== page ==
Muriel, or the Time of Return (Alain Resnais, 1963)

by Smart

Resnais’ first two feature length films are arguably masterpieces. Muriel would be his third, so naturally expectations at the time of its release were high. Unfortunately for Resnais, critics, for the most part, were left unimpressed. The film tells the story (to use the term loosely) of a widow named Hélène as she attempts to reunite in the present with a man from her past with her hopes set on the future. This sense of the past is important and tends to dominate the undertone of the film. We also come to know Hélène’s stepson Bernard, who has just returned from the Algerian War and is traumatised by an event he took part in there, which we learn about later as the film once again explores the past. Sly, jumpy editing reflects the narrative structure, which seems to work in the spirit of the nouveau roman style with its absolute rejection of convention. Scenes are broken up erratically and a consistent sense of space is recurrently undermined as locations and characters move about inexplicably within a single cut. This experimental nature may explain for the film’s bad reception, as the discontinuous editing frequently breaks the flow of the story and leaves the viewer heavily disorientated.

During the film there are a number of montage sequences featuring various static images of the city. This establishes the setting in a fragmented sense, as we are never given a shot that allows us to discern the true spatial arena of the film. To see the setting as a character is to see it shattered and unknowable, no doubt an observation on the effects of WWII. A wide colour range is applied simply and unobtrusively through costume and set design, giving each handsomely framed shot a nice vibrancy and contrast. Multiple scenes take place inside of each other, with dialogue overlapping visuals and suggesting something in the context of a metanarrative. The majority of the scene transitions are handled with smash cuts, which adds to the overall jarring quality of the film’s editing. It is an emotional style of editing that places the viewer outside of their comfort zone. The story turns darker as more past incidents are uncovered and elaborated upon in varying degrees of lucidity. Mood can change from just one line of dialogue, particularly when these past events are referred to ominously, which is always accompanied with a short musical motif. Wide shots of scenic outdoor locations contrast with the stilted romance and its undercurrents of disaster. The poetic dialogue avoids explicit meaning and adds to the overall perplexity of this subversive drama.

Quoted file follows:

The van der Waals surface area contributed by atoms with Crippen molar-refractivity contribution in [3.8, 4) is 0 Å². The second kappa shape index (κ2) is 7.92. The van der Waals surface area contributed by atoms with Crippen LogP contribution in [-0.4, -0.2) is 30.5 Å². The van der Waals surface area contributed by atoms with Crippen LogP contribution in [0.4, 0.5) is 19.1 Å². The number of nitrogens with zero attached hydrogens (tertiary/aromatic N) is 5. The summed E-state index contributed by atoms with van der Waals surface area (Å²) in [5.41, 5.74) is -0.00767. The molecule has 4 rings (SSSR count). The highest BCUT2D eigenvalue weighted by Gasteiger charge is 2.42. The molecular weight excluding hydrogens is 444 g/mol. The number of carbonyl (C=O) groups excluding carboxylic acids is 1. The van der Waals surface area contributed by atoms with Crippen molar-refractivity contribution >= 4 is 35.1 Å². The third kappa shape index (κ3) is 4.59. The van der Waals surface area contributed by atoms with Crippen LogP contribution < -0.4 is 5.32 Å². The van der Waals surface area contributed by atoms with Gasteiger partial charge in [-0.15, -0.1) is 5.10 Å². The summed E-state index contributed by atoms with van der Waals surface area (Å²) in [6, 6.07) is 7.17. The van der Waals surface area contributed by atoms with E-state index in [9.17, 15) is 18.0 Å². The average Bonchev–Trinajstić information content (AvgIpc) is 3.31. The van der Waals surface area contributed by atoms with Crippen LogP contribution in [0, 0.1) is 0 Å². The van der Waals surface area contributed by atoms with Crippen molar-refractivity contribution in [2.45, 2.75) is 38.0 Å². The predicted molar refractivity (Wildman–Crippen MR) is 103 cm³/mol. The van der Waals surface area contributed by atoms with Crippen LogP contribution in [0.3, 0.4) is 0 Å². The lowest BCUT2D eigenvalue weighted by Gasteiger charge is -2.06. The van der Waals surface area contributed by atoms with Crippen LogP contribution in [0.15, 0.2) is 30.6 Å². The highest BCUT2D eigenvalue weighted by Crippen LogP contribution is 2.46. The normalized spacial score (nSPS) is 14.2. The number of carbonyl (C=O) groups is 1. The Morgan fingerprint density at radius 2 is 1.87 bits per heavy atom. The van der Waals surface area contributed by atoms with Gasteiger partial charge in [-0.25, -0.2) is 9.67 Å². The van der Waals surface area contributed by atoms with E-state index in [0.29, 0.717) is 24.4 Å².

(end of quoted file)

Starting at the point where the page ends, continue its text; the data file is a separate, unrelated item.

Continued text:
Advertisements